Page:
Thornton Dial, Kahlil Robert Irving, Leslie Martinez
Chapter NY is pleased to present a three-person exhibition with works by Thornton Dial, Kahlil Robert Irving, and Leslie Martinez.

All three artists explore the notion of embeddedness. They recombine found and replicated objects tied to personal and cultural histories, dislodging them from ingrained associations to allow space for reflection and imagination. Often incorporating detritus within their mixed-media compositions, their work fosters new life from discarded materials, which—once molded and reconfigured—suggest resilience and regeneration with broader symbolic significance.

The surfaces of Martinez’s abstract paintings recall scorched topographies or the mineral formations that form the strata of earth’s time. Their new work stems from an ongoing interest in naturally occurring materials that have existed in this world long before human laws and prejudices. For this exhibition, Martinez combines three paintings to form a towering stack resembling a cross section of the earth. Layers of vibrant color and texture emerge from within their compositions, as if newly excavated gems and minerals. Their defamiliarized materials function as structures of transformation, achieving a resilient beauty that holds the promise of futurity.

Irving’s interest extends beyond the natural world, with an almost archeological approach to the surfaces and materials prevalent throughout our built environment. Irving’s sculptures comprise handmade stoneware tiles that reimagine the asphalt used to make city streets, an often-overlooked urban topography. Also reminiscent of ancient Greek mosaic floors, his sculptures contain reimagined historical objects and replicated, enameled fragments of urban detritus. These discarded artifacts—particularly those that are left to accumulate in some neighborhoods more than others—offer evidence of sustained hierarchies and aspects of societal oppression part of everyday life.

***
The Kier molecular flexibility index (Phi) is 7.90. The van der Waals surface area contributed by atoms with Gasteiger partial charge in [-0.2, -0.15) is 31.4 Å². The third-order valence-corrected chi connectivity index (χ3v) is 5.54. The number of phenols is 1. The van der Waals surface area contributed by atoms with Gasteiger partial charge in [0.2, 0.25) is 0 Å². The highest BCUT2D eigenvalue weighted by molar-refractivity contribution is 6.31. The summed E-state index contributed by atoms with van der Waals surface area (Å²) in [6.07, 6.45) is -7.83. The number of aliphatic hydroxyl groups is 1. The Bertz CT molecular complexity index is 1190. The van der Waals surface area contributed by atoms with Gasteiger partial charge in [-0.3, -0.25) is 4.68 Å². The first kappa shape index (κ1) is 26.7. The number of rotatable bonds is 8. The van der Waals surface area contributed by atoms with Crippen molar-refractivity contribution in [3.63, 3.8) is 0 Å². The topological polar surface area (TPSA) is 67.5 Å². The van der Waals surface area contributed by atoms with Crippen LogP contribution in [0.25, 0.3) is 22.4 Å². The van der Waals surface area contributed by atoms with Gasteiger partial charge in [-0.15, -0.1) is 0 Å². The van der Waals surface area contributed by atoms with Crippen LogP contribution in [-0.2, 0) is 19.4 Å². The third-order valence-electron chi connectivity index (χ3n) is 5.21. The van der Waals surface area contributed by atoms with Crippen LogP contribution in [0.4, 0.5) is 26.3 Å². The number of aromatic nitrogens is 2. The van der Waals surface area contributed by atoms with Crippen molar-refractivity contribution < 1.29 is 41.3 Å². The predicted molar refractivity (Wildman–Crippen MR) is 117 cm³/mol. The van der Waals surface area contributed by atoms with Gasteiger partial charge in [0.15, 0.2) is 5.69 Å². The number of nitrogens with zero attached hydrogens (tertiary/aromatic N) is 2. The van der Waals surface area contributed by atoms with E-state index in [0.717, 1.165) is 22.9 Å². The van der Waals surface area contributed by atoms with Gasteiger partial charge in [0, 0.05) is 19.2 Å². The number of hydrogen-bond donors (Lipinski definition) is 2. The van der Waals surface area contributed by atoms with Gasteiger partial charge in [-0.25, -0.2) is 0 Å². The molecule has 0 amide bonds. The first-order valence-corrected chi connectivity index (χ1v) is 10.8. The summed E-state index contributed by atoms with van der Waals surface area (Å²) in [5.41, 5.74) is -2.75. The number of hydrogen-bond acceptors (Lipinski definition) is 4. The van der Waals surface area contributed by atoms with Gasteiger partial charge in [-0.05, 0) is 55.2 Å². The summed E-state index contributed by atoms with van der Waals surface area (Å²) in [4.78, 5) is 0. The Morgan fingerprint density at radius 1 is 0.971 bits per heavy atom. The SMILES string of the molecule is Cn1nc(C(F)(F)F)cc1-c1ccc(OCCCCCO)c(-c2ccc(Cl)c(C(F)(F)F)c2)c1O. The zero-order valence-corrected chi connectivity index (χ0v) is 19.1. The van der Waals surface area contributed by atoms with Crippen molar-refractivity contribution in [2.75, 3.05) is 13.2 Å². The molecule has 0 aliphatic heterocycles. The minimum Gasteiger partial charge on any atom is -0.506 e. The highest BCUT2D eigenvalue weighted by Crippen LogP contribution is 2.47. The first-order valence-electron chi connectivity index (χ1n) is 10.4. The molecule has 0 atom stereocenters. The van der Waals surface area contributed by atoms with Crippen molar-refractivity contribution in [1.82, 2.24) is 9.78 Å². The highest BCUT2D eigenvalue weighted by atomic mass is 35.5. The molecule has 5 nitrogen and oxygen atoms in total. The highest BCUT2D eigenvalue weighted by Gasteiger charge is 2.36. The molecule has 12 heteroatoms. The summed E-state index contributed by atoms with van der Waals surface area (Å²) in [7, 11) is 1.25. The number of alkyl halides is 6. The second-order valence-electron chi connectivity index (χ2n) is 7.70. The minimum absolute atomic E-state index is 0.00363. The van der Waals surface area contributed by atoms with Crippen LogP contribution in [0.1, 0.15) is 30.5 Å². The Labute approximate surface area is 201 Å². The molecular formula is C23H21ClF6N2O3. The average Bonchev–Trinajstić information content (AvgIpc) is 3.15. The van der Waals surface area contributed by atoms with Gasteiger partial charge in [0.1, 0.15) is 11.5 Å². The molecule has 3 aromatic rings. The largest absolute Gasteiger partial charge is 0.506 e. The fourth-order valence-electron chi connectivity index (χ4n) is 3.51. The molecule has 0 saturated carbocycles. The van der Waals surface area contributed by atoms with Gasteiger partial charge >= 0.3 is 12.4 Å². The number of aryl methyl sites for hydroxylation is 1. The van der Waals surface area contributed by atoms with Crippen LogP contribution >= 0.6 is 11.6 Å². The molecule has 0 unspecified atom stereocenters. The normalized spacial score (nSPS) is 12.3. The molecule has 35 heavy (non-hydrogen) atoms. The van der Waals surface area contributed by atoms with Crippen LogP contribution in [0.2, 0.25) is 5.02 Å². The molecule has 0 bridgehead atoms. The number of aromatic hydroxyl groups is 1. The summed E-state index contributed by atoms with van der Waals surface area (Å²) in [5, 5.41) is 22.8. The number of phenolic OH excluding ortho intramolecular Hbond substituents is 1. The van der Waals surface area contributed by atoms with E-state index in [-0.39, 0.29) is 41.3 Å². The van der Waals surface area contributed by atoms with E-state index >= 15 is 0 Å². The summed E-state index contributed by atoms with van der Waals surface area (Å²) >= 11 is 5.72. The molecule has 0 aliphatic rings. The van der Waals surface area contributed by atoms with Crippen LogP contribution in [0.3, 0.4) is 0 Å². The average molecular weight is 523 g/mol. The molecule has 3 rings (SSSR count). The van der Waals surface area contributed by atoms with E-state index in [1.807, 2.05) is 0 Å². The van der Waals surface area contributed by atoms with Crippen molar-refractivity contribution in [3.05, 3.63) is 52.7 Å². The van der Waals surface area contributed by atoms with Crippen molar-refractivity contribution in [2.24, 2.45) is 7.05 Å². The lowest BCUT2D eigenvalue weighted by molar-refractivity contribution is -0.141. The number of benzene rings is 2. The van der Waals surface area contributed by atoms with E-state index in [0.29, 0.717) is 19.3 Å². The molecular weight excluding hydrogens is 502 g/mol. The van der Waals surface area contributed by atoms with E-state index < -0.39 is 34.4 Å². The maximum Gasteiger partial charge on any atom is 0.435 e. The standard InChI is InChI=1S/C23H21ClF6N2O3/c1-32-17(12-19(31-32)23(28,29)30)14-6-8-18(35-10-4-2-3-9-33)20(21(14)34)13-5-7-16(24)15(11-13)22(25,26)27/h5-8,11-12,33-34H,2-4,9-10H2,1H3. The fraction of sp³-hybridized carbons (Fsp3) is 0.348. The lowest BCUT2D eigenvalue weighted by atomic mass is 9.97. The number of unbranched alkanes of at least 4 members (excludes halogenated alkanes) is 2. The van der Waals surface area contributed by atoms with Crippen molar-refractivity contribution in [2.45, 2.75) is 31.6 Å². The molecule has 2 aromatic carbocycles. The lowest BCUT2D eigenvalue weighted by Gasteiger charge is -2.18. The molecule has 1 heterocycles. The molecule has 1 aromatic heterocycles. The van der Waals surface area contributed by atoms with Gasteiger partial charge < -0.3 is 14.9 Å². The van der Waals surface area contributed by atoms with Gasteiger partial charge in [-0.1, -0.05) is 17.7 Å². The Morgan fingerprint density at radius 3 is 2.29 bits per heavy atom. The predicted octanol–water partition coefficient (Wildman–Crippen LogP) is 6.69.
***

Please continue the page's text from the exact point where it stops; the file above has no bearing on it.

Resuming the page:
Dial also manipulated manmade materials from his surroundings, particularly those with which he had direct contact. His practice was one of resourcefulness, creating from what was available and recontextualizing those objects as a way of rewriting history. In his late work, The Rich Man’s House (Tsunamis Don’t Discriminate), Dial combines discarded furniture and various domestic items to convey a universal experience of loss—but with the destruction caused by a massive flood comes the possibility of a new beginning.

Thornton Dial (b. 1928, Emelle, Alabama; d. 2016, McCalla, Alabama) has had numerous solo exhibitions at museums and institutions across the United States. Dial’s work is included in the permanent collections of the American Folk Art Museum, New York; Brooklyn Museum, Brooklyn; Dallas Museum of Art, Dallas; de Young Museum, San Francisco; Hirshhorn Museum and Sculpture Garden, Washington, D.C.; Metropolitan Museum of Art, New York; Museum of Contemporary Art, Los Angeles; Museum of Fine Arts, Boston; Museum of Modern Art, New York; National Gallery of Art, Washington D.C.; Pérez Art Museum, Miami; Smithsonian National Museum of African American History & Culture, Washington D.C.; Whitney Museum of American Art, New York; among others.

Kahlil Robert Irving (b. 1992, San Diego, California) lives and works in Saint Louis, Missouri. He received an MFA from Washington University Saint Louis in 2017 and a BFA from Kansas City Art Institute in 2015. Irving has had solo exhibitions at the Walker Art Center, Minneapolis; Museum of Modern Art, New York; and Contemporary Art Museum Saint Louis, among others. Irving’s work is included in the permanent collections of the Kansas City Art Institute, Kansas City; Nerman Museum of Contemporary Art, Overland Park; Carnegie Museum of Art, Pittsburgh; RISD Museum, Providence; Riga Porcelain Museum, Latvia; Foundation for Contemporary Ceramic Art, Kecskemet, Hungary;  and Whitney Museum of American Art, New York.

Leslie Martinez (b. 1985, McAllen, Texas) lives and works in Dallas, Texas. They received an MFA from Yale University in 2018 and a BFA from The Cooper Union in 2008. Martinez has had solo exhibitions at MoMA PS1, Queens; Blaffer Art Museum, Houston; Commonwealth and Council, Los Angeles; and And Now, Dallas. Martinez’s work is included in the permanent collections of the Dallas Museum of Art; High Museum of Art, Atlanta; Los Angeles County Museum of Art, Los Angeles; Pérez Art Museum Miami; Speed Art Museum, Louisville; and Whitney Museum of American Art, New York.